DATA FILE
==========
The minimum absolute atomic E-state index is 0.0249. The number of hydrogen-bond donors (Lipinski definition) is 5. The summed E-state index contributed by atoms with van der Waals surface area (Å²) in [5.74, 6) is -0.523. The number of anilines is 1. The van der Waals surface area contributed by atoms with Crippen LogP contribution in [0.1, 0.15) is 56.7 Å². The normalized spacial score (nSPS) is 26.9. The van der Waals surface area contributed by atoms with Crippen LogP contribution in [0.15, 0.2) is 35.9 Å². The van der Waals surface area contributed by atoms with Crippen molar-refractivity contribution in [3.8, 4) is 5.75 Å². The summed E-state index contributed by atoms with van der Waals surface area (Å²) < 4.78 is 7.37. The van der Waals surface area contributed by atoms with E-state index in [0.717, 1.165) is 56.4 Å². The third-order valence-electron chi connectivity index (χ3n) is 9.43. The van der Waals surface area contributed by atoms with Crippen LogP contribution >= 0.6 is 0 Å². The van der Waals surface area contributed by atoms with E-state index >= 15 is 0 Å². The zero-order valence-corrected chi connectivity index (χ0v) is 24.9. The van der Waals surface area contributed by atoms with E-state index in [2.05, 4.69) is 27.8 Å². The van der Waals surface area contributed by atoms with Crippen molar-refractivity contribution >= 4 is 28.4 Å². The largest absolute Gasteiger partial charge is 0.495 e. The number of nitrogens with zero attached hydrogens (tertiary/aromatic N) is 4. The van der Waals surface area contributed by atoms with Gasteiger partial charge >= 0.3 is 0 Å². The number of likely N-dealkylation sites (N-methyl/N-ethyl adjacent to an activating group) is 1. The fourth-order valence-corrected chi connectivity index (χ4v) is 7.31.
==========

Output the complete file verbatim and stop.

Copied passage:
The minimum absolute atomic E-state index is 0.0249. The number of hydrogen-bond donors (Lipinski definition) is 5. The summed E-state index contributed by atoms with van der Waals surface area (Å²) in [5.74, 6) is -0.523. The number of anilines is 1. The van der Waals surface area contributed by atoms with Crippen LogP contribution in [0.1, 0.15) is 56.7 Å². The normalized spacial score (nSPS) is 26.9. The van der Waals surface area contributed by atoms with Crippen LogP contribution in [0.15, 0.2) is 35.9 Å². The van der Waals surface area contributed by atoms with Crippen molar-refractivity contribution in [3.8, 4) is 5.75 Å². The summed E-state index contributed by atoms with van der Waals surface area (Å²) < 4.78 is 7.37. The van der Waals surface area contributed by atoms with E-state index in [0.717, 1.165) is 56.4 Å². The third-order valence-electron chi connectivity index (χ3n) is 9.43. The van der Waals surface area contributed by atoms with Crippen LogP contribution >= 0.6 is 0 Å². The van der Waals surface area contributed by atoms with E-state index >= 15 is 0 Å². The zero-order valence-corrected chi connectivity index (χ0v) is 24.9. The van der Waals surface area contributed by atoms with E-state index in [2.05, 4.69) is 27.8 Å². The van der Waals surface area contributed by atoms with Crippen molar-refractivity contribution >= 4 is 28.4 Å². The largest absolute Gasteiger partial charge is 0.495 e. The number of nitrogens with zero attached hydrogens (tertiary/aromatic N) is 4. The van der Waals surface area contributed by atoms with Gasteiger partial charge >= 0.3 is 0 Å². The number of likely N-dealkylation sites (N-methyl/N-ethyl adjacent to an activating group) is 1. The fourth-order valence-corrected chi connectivity index (χ4v) is 7.31.